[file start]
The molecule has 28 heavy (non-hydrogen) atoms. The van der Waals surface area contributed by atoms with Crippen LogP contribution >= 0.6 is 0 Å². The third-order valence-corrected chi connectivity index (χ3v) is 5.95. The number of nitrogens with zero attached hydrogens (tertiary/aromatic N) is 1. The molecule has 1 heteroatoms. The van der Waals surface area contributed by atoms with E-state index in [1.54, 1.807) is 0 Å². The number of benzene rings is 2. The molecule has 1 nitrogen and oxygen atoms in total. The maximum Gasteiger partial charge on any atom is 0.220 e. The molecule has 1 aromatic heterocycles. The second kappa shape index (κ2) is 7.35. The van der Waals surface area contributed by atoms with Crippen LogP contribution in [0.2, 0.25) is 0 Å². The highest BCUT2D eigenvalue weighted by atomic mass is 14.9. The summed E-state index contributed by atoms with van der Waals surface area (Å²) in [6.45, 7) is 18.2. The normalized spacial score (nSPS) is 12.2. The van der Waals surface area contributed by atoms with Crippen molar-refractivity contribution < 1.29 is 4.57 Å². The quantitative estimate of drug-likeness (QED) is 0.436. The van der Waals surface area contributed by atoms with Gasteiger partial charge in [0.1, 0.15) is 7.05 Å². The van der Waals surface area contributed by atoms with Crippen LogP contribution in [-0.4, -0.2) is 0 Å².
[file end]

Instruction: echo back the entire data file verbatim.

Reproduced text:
The molecule has 28 heavy (non-hydrogen) atoms. The van der Waals surface area contributed by atoms with Crippen LogP contribution >= 0.6 is 0 Å². The third-order valence-corrected chi connectivity index (χ3v) is 5.95. The number of nitrogens with zero attached hydrogens (tertiary/aromatic N) is 1. The molecule has 1 heteroatoms. The van der Waals surface area contributed by atoms with E-state index in [1.54, 1.807) is 0 Å². The number of benzene rings is 2. The molecule has 1 nitrogen and oxygen atoms in total. The maximum Gasteiger partial charge on any atom is 0.220 e. The molecule has 1 aromatic heterocycles. The second kappa shape index (κ2) is 7.35. The van der Waals surface area contributed by atoms with Crippen LogP contribution in [0.2, 0.25) is 0 Å². The highest BCUT2D eigenvalue weighted by atomic mass is 14.9. The summed E-state index contributed by atoms with van der Waals surface area (Å²) in [6.45, 7) is 18.2. The normalized spacial score (nSPS) is 12.2. The van der Waals surface area contributed by atoms with Crippen molar-refractivity contribution < 1.29 is 4.57 Å². The quantitative estimate of drug-likeness (QED) is 0.436. The van der Waals surface area contributed by atoms with Gasteiger partial charge in [0.1, 0.15) is 7.05 Å². The van der Waals surface area contributed by atoms with Crippen LogP contribution in [-0.4, -0.2) is 0 Å².